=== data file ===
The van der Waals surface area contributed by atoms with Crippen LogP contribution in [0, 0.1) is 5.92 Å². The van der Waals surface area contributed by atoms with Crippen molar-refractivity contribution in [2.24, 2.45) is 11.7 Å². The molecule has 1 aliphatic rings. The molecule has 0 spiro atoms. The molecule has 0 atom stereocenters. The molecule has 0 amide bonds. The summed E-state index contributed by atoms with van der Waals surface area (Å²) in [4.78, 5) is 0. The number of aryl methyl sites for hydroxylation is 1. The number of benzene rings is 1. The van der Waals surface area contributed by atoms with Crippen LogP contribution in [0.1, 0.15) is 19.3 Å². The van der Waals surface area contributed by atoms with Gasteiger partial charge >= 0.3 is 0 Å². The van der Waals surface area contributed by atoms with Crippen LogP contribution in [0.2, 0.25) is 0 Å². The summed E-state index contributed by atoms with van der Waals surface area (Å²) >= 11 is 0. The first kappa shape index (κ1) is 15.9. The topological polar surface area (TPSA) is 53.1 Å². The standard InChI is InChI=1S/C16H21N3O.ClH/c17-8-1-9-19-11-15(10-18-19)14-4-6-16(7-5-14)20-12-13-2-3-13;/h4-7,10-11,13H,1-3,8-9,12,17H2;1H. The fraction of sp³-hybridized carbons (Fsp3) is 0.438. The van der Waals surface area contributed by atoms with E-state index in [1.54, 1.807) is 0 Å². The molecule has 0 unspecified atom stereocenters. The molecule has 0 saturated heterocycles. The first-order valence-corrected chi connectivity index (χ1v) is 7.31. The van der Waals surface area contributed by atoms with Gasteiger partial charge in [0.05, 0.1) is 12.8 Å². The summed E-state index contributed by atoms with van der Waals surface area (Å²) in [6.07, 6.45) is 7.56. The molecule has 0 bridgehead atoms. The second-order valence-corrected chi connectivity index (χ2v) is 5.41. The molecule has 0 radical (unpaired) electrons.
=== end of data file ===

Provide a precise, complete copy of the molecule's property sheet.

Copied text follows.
The van der Waals surface area contributed by atoms with Crippen LogP contribution in [0, 0.1) is 5.92 Å². The van der Waals surface area contributed by atoms with Crippen molar-refractivity contribution in [2.24, 2.45) is 11.7 Å². The molecule has 1 aliphatic rings. The molecule has 0 spiro atoms. The molecule has 0 atom stereocenters. The molecule has 0 amide bonds. The summed E-state index contributed by atoms with van der Waals surface area (Å²) in [4.78, 5) is 0. The number of aryl methyl sites for hydroxylation is 1. The number of benzene rings is 1. The van der Waals surface area contributed by atoms with Crippen LogP contribution in [0.1, 0.15) is 19.3 Å². The van der Waals surface area contributed by atoms with Gasteiger partial charge >= 0.3 is 0 Å². The van der Waals surface area contributed by atoms with Crippen LogP contribution in [0.2, 0.25) is 0 Å². The summed E-state index contributed by atoms with van der Waals surface area (Å²) >= 11 is 0. The first kappa shape index (κ1) is 15.9. The topological polar surface area (TPSA) is 53.1 Å². The standard InChI is InChI=1S/C16H21N3O.ClH/c17-8-1-9-19-11-15(10-18-19)14-4-6-16(7-5-14)20-12-13-2-3-13;/h4-7,10-11,13H,1-3,8-9,12,17H2;1H. The fraction of sp³-hybridized carbons (Fsp3) is 0.438. The van der Waals surface area contributed by atoms with E-state index in [1.54, 1.807) is 0 Å². The molecule has 0 unspecified atom stereocenters. The molecule has 0 saturated heterocycles. The first-order valence-corrected chi connectivity index (χ1v) is 7.31. The van der Waals surface area contributed by atoms with Gasteiger partial charge in [0.05, 0.1) is 12.8 Å². The summed E-state index contributed by atoms with van der Waals surface area (Å²) in [6.07, 6.45) is 7.56. The molecule has 0 bridgehead atoms. The second-order valence-corrected chi connectivity index (χ2v) is 5.41. The molecule has 0 radical (unpaired) electrons.